Live animal exports need to resume from the Port of Ramsgate following their suspension after the death of 45 sheep, the National Farmers' Union says.
On 12 September, 43 sheep were put down after a lorry was stopped at the port, and two more died in another incident.
"Exporting animals is a legal trade," Peter Garbutt, the NFU's chief livestock adviser, said.
But Thanet District Council, which imposed the ban, said construction work was needed before any resumption.
"The health and welfare of the animals through transit is the top priority of farmers."
Dover 'most suitable'
Thanet District Council suspended live exports through the Port of Ramsgate on 20 September and live animals were sent abroad from the Port of Ipswich.
Mr Garbutt said anyone transporting animals had a duty to use the shortest route to reach their destination.
"We have made it clear that the port of Dover would be the most suitable location, but as the boat being used is unable to dock there currently, Ramsgate is the next best option available," he explained.
Thanet council said that live exports had been "suspended until further notice" and its lifting would depend on the construction of "suitable facilities" at the port.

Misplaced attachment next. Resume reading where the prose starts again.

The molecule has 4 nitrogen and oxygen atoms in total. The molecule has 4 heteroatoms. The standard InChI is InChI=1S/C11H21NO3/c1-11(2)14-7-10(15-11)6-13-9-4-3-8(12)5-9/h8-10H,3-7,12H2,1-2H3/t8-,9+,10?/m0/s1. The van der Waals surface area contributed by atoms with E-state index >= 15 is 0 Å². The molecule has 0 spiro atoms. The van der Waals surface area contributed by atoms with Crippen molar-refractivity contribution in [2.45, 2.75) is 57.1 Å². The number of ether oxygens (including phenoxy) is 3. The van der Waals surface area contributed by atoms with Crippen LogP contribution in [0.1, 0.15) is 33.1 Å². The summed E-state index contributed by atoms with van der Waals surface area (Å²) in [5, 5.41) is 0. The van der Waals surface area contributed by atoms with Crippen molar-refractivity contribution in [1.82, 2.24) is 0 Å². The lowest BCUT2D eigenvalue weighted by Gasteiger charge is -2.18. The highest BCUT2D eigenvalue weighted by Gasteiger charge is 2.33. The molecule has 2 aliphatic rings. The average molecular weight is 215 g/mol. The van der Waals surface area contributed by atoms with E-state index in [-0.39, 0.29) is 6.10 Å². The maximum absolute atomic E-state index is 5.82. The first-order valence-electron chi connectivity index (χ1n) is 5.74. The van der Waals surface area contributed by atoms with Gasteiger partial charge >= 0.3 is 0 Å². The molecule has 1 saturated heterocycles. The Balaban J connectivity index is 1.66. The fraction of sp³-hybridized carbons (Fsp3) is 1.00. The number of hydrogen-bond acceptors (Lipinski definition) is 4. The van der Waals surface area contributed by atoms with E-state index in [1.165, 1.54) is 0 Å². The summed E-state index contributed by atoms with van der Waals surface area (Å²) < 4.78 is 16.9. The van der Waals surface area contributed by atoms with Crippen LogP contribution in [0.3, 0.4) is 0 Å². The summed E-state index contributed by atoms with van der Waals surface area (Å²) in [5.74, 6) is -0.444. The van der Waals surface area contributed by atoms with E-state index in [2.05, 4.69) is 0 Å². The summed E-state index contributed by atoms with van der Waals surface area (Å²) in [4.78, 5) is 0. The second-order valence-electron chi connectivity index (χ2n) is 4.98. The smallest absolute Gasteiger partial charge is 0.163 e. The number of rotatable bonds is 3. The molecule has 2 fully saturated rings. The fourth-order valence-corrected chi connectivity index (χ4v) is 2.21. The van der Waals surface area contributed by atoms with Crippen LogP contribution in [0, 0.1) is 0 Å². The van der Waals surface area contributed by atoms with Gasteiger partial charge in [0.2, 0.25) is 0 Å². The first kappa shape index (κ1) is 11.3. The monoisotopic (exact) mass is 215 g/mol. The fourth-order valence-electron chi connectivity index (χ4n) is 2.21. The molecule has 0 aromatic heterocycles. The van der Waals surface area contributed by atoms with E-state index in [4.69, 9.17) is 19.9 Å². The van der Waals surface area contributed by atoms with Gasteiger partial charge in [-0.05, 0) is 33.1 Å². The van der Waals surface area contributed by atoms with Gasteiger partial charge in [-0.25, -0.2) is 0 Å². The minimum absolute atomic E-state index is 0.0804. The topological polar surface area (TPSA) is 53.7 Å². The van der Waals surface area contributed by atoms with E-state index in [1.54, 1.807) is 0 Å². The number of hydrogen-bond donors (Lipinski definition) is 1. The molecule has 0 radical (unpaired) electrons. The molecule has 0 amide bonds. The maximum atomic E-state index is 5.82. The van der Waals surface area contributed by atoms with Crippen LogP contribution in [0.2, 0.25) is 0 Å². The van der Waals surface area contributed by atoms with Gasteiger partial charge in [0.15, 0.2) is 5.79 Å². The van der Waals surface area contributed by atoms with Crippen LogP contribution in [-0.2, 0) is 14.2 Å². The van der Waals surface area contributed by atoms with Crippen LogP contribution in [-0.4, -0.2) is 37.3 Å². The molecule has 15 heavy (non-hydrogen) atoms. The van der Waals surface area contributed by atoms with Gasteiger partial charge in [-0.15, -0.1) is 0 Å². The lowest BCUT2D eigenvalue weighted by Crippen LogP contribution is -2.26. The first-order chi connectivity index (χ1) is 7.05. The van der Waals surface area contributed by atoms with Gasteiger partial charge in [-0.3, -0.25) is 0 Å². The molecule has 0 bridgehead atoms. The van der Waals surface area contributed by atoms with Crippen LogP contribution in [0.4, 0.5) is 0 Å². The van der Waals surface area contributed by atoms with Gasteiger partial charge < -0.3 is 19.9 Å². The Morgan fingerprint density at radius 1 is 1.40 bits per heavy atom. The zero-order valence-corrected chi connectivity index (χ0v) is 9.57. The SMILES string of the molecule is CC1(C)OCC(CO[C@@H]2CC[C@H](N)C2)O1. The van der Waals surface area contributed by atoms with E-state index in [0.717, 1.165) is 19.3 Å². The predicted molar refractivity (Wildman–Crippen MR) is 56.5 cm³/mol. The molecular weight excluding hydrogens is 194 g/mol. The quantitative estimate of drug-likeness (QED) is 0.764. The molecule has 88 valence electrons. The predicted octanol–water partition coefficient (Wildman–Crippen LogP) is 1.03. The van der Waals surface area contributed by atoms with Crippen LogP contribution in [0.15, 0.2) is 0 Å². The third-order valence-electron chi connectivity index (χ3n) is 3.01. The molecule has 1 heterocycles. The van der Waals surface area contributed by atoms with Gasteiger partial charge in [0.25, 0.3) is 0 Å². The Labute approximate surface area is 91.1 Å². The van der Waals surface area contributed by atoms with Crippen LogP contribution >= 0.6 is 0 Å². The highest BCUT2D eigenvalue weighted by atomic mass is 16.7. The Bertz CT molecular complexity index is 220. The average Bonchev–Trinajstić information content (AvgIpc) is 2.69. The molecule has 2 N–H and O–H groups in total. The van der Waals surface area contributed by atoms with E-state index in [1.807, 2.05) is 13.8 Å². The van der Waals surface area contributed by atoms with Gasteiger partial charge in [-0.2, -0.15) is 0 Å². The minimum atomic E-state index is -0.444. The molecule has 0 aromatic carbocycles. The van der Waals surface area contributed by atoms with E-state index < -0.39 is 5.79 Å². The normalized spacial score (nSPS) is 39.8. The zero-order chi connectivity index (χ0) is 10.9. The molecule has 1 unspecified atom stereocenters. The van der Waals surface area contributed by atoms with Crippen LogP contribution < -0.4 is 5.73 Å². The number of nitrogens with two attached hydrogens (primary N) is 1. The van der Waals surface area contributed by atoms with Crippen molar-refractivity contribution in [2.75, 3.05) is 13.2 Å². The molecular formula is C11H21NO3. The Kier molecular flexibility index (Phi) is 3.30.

Live animal exports have been suspended from the Port of Ipswich, a week after sheep were sent overseas.
RSPCA chief executive Gavin Grant said: "ABP [Associated British Ports] have acknowledged to the RSPCA that, like Ramsgate, their port did not have suitable facilities to help the animals should an emergency arise."
The 43 sheep that were destroyed were examined by vets who found that one had a broken leg, another was so sick it had to be put down, and 41 were severely lame.
None of the animals could reach their drinkers in the vehicle, the RSPCA said.
Six sheep fell in the water while being taken off the lorry, and four were rescued by RSPCA officers, but two drowned.
In another accident, two sheep died when a loading area floor collapsed as the livestock was being taken off a lorry.